John Heid on Trial: The conscience of the community is an essential part of a democracy.
By Steve Clemens Mennonista March 29, 2017It was a great honor to sit in on at least parts of four of the trials and hear the clear testimony of fellow codefendants describe why they took part. Although much of the trials focused on technical legal minutiae like where exactly were you standing (were you technically on “Metro Transit property”?) instead of the message we were trying to convey, defendants who were eager to take the stand tried to embody the signs we carried: “White Silence Equals Violence” by breaking silence around the police killings of Jamar Clark and other black young men in our metro area. For the past three days, John Heid and Eddie Bloomer were on trial in Hennepin County Courthouse for the arrests at the Black Lives Matter/Twins Home Opener/Catholic Worker Faith and Resistance Retreat action last April. This was the final in a series of five trials, which concluded in two acquittals, dismissal of charges against many of the defendants, the conviction of eight who requested jury trials and the acceptance of a plea agreement for others. (I was in this latter group due to the uncertainty surrounding my dying father’s situation – not wanting to be in the middle of a three-day trial at the time of his passing.)
Yesterday and today, John Heid, going pro-se (representing himself rather than using a lawyer for defense), spoke clearly and passionately. It was difficult to take notes because so much of what he said was noteworthy. Here is the gist of what I wrote down.
- The conscience of the community is an essential part of a democracy.
- He is committed to Kingian nonviolence – following the practice of Martin Luther King, Jr.
- My intent was to raise awareness [of the public] when all other attempts seemed to have failed.
- King teaches us to “raise the tension” –create a “creative tension.” This process is not an easy or painless one; it is akin to “lancing a boil- in order to get to the infection” and begin the healing process. The cancer that must be addressed in our body politic is racism exacerbated with notions of white supremacy throughout our nation.
- We take a “civil initiative” (some use terms such as “civil disobedience” or “civil resistance”) to both pressure our government and its “leaders” as well as take personal responsibility ourselves when the state has failed to right an injustice. As a Quaker, John stated he had “civil responsibility” and as a citizen he has a “civic responsibility”.
- Conscience must inform our view of the law. There are times (such as now) when “we have to leave the comfort of the sidewalk for the dissonance of the streets” – referring to being willing to risk arrest rather than just holding a sign on the sidewalk or leaving the street after an arrest warning is delivered. “I don’t just go into the street to raise havoc,” he stated, explaining his principled commitment to nonviolent direct action attempting to address social injustice. “When lives are at stake, laws need to adjust accordingly.” Sometimes one has to violate a law like rushing into a burning building to save lives despite trespass codes. “Racism is that fire today and it is burning down our houses and destroying our souls.”
- “What is important is not where I stood – but rather what I stood for.” This, in response to Prosecutor Patrick Marzitelli’s attempt to get John to admit that one of his feet might have been on “Metro Transit property” in a photo the State entered into evidence. Although I’m certain John was not technically “trespassing” at the time the “leave or arrest” warnings were given – (he had moved further away from the lightrail tracks as the vigil/protest progressed) – he wanted his emphasis to remain on what he stood for – and why – rather than exactly where his feet were planted.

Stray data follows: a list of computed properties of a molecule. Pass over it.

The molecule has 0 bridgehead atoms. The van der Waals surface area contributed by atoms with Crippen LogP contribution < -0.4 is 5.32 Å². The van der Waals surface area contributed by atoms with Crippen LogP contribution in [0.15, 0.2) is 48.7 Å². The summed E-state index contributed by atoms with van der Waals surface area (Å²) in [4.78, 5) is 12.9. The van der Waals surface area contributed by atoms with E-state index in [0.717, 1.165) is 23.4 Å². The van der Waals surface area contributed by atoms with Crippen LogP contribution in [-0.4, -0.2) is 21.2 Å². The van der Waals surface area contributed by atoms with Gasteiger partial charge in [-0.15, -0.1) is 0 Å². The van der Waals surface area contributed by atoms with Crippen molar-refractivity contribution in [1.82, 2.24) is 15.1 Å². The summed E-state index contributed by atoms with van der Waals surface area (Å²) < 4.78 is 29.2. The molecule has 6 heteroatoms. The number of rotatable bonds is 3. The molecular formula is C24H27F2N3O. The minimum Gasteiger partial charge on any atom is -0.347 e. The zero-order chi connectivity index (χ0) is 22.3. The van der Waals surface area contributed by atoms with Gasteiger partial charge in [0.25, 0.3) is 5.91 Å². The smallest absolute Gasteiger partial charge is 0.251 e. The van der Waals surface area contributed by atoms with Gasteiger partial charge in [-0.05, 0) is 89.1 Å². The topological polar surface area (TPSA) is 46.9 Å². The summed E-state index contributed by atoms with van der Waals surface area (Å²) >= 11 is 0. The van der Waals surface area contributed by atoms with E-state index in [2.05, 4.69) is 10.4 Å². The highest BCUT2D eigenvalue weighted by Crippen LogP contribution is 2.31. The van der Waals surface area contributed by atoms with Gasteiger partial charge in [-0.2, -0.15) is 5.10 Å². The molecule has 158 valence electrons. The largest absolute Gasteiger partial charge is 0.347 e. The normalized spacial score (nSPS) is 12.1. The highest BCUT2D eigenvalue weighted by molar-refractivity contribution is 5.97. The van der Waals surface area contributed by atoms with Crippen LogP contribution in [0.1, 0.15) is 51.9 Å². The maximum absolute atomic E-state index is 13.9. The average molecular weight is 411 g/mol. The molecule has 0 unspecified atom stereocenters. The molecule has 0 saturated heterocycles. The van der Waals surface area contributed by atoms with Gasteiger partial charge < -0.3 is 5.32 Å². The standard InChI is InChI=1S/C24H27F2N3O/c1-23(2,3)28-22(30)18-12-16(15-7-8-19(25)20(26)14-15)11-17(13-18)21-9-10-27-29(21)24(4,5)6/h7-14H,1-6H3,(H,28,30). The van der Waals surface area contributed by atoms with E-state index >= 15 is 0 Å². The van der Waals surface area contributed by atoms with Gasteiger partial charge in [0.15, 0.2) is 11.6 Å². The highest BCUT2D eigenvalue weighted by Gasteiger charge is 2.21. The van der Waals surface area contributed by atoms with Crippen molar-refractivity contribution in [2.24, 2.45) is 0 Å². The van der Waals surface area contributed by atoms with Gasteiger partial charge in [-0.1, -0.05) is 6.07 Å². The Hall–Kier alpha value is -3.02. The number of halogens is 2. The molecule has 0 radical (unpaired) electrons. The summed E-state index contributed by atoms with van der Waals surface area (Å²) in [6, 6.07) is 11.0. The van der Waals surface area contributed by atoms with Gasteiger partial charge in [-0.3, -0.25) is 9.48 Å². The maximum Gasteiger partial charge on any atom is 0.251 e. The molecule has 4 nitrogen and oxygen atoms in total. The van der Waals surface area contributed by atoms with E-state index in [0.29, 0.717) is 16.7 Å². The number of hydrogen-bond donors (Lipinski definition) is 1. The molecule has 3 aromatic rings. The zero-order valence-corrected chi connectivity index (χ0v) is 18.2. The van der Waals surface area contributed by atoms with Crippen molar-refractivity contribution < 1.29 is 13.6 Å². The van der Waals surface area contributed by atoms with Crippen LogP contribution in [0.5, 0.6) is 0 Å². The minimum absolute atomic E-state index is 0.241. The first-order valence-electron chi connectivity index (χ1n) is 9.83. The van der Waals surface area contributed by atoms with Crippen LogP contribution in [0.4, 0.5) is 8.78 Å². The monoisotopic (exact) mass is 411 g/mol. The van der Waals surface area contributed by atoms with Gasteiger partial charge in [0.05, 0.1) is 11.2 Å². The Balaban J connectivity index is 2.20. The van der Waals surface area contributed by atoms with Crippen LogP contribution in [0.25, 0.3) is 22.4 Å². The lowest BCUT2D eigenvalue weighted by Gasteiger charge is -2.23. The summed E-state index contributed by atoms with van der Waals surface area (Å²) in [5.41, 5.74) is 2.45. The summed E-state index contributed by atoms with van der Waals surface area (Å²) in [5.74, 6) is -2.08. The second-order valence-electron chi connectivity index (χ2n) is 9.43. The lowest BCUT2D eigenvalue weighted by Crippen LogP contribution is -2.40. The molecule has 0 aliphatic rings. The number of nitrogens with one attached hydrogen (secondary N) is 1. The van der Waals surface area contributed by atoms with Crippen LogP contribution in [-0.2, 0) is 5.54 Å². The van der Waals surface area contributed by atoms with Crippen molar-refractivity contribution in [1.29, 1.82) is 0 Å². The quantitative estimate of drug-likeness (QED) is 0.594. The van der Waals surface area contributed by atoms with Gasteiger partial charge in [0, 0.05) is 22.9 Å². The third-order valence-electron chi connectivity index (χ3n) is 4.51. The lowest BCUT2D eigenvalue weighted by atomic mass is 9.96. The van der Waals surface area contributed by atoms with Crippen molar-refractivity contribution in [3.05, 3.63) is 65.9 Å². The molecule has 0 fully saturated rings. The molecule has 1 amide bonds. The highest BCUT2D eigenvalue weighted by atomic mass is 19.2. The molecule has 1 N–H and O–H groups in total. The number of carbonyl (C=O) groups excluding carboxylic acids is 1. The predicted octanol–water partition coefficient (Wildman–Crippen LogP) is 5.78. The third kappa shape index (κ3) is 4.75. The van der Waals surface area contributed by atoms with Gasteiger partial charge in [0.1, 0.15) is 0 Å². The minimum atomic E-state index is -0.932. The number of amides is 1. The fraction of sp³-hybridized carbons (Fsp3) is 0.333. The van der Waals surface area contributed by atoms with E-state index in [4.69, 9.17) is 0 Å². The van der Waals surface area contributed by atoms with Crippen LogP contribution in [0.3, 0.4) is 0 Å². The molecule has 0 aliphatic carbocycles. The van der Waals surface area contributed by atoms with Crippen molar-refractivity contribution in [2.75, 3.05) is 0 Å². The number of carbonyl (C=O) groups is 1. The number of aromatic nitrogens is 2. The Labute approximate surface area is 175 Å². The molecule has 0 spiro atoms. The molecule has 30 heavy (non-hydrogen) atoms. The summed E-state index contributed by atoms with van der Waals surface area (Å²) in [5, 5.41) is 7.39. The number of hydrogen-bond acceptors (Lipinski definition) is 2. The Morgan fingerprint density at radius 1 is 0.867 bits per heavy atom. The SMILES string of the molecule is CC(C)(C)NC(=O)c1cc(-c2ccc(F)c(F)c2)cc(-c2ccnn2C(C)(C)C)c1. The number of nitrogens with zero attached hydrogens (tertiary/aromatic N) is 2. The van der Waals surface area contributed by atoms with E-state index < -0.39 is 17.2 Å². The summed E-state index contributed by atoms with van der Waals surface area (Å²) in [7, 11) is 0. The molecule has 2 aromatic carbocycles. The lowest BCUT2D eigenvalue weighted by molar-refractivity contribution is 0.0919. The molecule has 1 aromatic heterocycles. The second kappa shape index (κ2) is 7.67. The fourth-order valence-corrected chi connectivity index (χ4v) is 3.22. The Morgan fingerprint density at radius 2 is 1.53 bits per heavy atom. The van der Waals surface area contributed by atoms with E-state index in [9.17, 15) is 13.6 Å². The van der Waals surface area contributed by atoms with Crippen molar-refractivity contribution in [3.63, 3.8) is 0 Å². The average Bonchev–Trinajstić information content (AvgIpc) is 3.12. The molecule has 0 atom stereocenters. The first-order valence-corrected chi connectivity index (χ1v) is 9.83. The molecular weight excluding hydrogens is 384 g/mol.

- Telling the jury that we can’t build a nonviolent world using the tools of violence, John called out the names of Jamar, Philando, and Cordale – “may they rest in peace; a peace they never found in these cities.”
- At the closing arguments, the Prosecutor told the jury they were to consider “just the facts and the law” – oh, and “common sense,” setting aside their feelings and sentiments about the Black Lives Matter movement or anything else. To which John Heid, when his turn arrived, countered with “You [the jury] are to be the conscience of the community.” You have a responsibility – the ability to respond. “You, today, are acting as the soul of this community.” My intent, John stated clearly, was to take a claim of responsibility for the troubles of our society. I was trying to prevent further harm and address the harms of the past. It was my conscience that brought me here – not a criminal intent. WHY I stood where I stood informs my intent.
Alas, the jurors decided to follow the pleas of the Prosecutor. Both John and Eddie were convicted on all charges. But lest you think this was a defeat, John Heid smiled his Quaker smile during a break in the trial, saying to me, it doesn’t matter if I get convicted or not as long as we can speak some truth in this courtroom. Thank you, brothers, for lives full of witness and conviction!
- Steve Clemens is a peace and justice activist committed to following the way of the nonviolent Jesus of Nazareth. He is a member of the ecumenical Community of St. Martin in Minneapolis and served on the Boards of Pax Christi Twin Cites Area and the Iraqi/American Reconciliation Project, a group helping to support the work of the Muslim Peacemaker Teams in Iraq.
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